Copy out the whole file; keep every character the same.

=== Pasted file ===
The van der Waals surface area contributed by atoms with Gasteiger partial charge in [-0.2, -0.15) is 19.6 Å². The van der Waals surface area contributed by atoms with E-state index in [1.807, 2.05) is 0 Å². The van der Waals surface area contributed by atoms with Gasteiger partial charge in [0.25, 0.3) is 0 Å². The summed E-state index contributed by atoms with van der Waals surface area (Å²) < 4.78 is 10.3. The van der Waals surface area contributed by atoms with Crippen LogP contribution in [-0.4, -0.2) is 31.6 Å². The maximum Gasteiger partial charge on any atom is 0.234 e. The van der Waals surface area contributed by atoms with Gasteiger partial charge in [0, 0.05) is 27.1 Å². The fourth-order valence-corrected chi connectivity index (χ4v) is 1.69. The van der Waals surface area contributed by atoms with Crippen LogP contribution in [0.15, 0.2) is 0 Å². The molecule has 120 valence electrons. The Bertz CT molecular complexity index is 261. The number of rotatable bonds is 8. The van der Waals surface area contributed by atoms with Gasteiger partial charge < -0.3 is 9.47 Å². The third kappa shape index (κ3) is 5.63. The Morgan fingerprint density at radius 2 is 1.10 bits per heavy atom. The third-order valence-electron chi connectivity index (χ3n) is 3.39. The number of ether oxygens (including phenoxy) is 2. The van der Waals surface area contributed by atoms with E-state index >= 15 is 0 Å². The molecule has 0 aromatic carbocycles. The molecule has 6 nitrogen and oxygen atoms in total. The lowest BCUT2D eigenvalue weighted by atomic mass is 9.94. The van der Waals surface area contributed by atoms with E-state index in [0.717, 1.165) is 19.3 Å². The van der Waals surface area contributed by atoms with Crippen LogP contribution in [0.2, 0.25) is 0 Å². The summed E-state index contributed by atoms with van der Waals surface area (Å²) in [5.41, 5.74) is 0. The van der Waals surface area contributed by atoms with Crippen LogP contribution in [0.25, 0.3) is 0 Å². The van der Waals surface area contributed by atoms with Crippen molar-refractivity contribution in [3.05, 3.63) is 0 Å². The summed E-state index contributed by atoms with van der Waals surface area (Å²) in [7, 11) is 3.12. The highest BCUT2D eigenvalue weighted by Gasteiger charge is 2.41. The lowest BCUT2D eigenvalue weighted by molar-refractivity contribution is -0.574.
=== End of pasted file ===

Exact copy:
The van der Waals surface area contributed by atoms with Gasteiger partial charge in [-0.2, -0.15) is 19.6 Å². The van der Waals surface area contributed by atoms with E-state index in [1.807, 2.05) is 0 Å². The van der Waals surface area contributed by atoms with Gasteiger partial charge in [0.25, 0.3) is 0 Å². The summed E-state index contributed by atoms with van der Waals surface area (Å²) < 4.78 is 10.3. The van der Waals surface area contributed by atoms with Crippen LogP contribution in [-0.4, -0.2) is 31.6 Å². The maximum Gasteiger partial charge on any atom is 0.234 e. The van der Waals surface area contributed by atoms with Gasteiger partial charge in [0, 0.05) is 27.1 Å². The fourth-order valence-corrected chi connectivity index (χ4v) is 1.69. The van der Waals surface area contributed by atoms with Crippen LogP contribution in [0.15, 0.2) is 0 Å². The molecule has 120 valence electrons. The Bertz CT molecular complexity index is 261. The number of rotatable bonds is 8. The van der Waals surface area contributed by atoms with Gasteiger partial charge < -0.3 is 9.47 Å². The third kappa shape index (κ3) is 5.63. The Morgan fingerprint density at radius 2 is 1.10 bits per heavy atom. The third-order valence-electron chi connectivity index (χ3n) is 3.39. The number of ether oxygens (including phenoxy) is 2. The van der Waals surface area contributed by atoms with E-state index >= 15 is 0 Å². The molecule has 0 aromatic carbocycles. The molecule has 6 nitrogen and oxygen atoms in total. The lowest BCUT2D eigenvalue weighted by atomic mass is 9.94. The van der Waals surface area contributed by atoms with E-state index in [0.717, 1.165) is 19.3 Å². The van der Waals surface area contributed by atoms with Crippen LogP contribution in [0.2, 0.25) is 0 Å². The summed E-state index contributed by atoms with van der Waals surface area (Å²) in [5.41, 5.74) is 0. The van der Waals surface area contributed by atoms with Crippen LogP contribution in [0.25, 0.3) is 0 Å². The van der Waals surface area contributed by atoms with Crippen molar-refractivity contribution in [3.05, 3.63) is 0 Å². The summed E-state index contributed by atoms with van der Waals surface area (Å²) in [7, 11) is 3.12. The highest BCUT2D eigenvalue weighted by Gasteiger charge is 2.41. The lowest BCUT2D eigenvalue weighted by molar-refractivity contribution is -0.574.